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Thread: If an Officer asks for your gun...

  1. #1
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    Oregon is one of those states where if you are pulled over by a LEO, they're going to know you have a CHL as soon as they run your License. So the common recommendation in Oregon is to hand over both your License and CHL at the same time, because they're going to know no matter what.

    I've heard reports that some officers simply ask where the handgun is, while others have reported that the LEO insisted on disarming the citizen and holding the gun (putting in on or in their cruiser) until the traffic stop is complete.

    I believe that for a "Terry Stop" (Officer has reasonable suspicion a crime has been, is being, or will be committed), an officer has the power to frisk and disarm you (tell meif I'm wrong), but what if it's just a traffic infraction? Does the officer have the power to force you to hand over your weapon, or to even take it from you? Isn't that considered a "seizure" of your property, even if it's temporary?

    If a LEO does NOT have the power to disarm me for an infraction, what's the best way to respond? I would think that "I understand you are asking for your personal safety, but I believe my handgun is in the safest place right where it is," or "I do not consent to being disarmed" would be some appropriate responses, but what do I say or do if the issue is pushed?

    I do not want to have my hand anywhere near my firearm in the presence of a police officer, and I certainly do not want them removing it from my IWB holster.

    ...Officer, if you're going to remove my gun from my pants, I should inform you that I am a very happily married man...
    ...Orygunner...

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    Traffic Stop (infraction, not sure about legalities of disarming):

    "We would both be a lot safer with all weapons snugly in their holsters, but if you insist on disarming me, I will not resist. Could you please remove the holster and gun to avoid any possibility of injury to either one of us?"


    Walking Down the street (no reasonable, articulatable suspicion):

    "I do not consent to your request to illegally search me and seize my property, but I will not resist your efforts to remove my weapon. I appreciate your concern for safety, but everyone would be a lot safer with all weapons secured in their holsters. Please remove the weapon in its holster to prevent any possibility of a negligent discharge."




    Be polite, comply with demands -- regardless of how stupid or illegal they may be -- get information (Officer names, badge #s, etc...), follow up with appropriate complaints/lawsuits/etc...

  3. #3
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    Wow. When you request thatthe officerremoves the gun WITH the holster, my first thought was of the SmartCarry holster, and imagining how that would look for someone driving by...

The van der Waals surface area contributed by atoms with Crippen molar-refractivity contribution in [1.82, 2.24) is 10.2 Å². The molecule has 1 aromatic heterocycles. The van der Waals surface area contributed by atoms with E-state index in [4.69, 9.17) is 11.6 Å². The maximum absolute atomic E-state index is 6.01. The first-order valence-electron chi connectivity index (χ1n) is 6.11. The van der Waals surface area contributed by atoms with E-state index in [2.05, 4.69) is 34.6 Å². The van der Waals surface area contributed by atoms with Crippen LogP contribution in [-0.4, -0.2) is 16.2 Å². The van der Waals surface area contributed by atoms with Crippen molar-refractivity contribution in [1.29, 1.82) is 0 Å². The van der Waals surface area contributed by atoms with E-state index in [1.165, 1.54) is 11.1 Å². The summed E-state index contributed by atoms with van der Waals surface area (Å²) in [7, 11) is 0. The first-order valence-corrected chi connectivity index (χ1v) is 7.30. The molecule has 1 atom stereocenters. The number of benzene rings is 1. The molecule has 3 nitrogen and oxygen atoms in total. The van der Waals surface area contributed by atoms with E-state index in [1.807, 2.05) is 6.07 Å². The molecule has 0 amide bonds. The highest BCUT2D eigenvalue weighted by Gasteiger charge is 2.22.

...Look mommy! That cop is pulling that man's pants down!...

    Seriously though, great ideas, thank you. That's a good idea I hadn't considered, making sure it stays in the holster, and also making sure the LEO touches it, rather than me trying to handle it in front of the officer.

    ...Wow! :shock:Officer, your hands are really cold!...
    ...Orygunner...


    (Edited to remove original quote)

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    "get your hands out of my thunderwear, sir!"


    .:what:

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    "uhh, I have a Serpa - this may take a while..."





  6. #6
    Regular Member SouthernBoy's Avatar
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    What about, "I'll let you have mine if you let me have yours".

    Seriously, if there is nothing in any state code that gives an LEO the authority to disarm you when there is no apparent or obvious reason for him to do so, that action would seem to me to be illegal and if an LEO is breaking the law, isn't he subject to arrest just like anyone else?

    Yes it may seem facetious but really.. if he does not have this authority when there is no reason for him to exercise such authority, isn't he over stepping this a might?

    In the final seconds of your life, just before your killer is about to dispatch you to that great eternal darkness, what would you rather have in your hand? A cell phone or a gun?

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    Regular Member rodbender's Avatar
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    If he doesn't have the authority to disarm you, then simply say "I carry this for my protection and I have no reason to believe I don't need protection from you". If he does (like Texas), or insists,then let him recover it. No matter where it is.
    The thing about common sense is....it ain't too common.
    Will Rogers

  8. #8
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    I like the idea of asking them to take the responsibility to remove the gun, after voicing my objections.

    I also like the idea of requesting they remove the entire holster from my belt... Much safer that way.

  9. #9
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    'Im sorry officer, I did not initiate this contact or this search. If you need instruction on how to remove the firearm from my triple retention holster, I would gladly give them in the presence of my attorney."
    New to OPEN CARRY in California? Click and read this first...

    NA MALE SUBJ ON FOOT, LS NB 3 AGO HAD A HOLSTERED HANDGUN ON HIS RIGHT HIP. WAS NOT BRANDISHING THE WEAPON, BUT RP FOUND SUSPICIOUS.
    CL SUBJ IN COMPLIANCE WITH LAW


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    http://video.google.com/videoplay?do...&hl=en



    http://video.google.com/videoplay?do...p;q=&hl=en

    These 2 videos are the best I have seen



    Why you should not talk to LEO

  11. #11
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    Yes, I LOVE those videos. Learned a lot from them (and the one from the Flex Your Rights Foundation: http://www.youtube.com/watch?v=yqMjMPlXzdA)

    I was told something else, a long time ago, that you do NOT have to exit your vehicle unless you are actually under arrest. Does anyone know if this is true?

    If this IS true, and if I am not required to get out of my vehicle, how is the officer going to disarm me?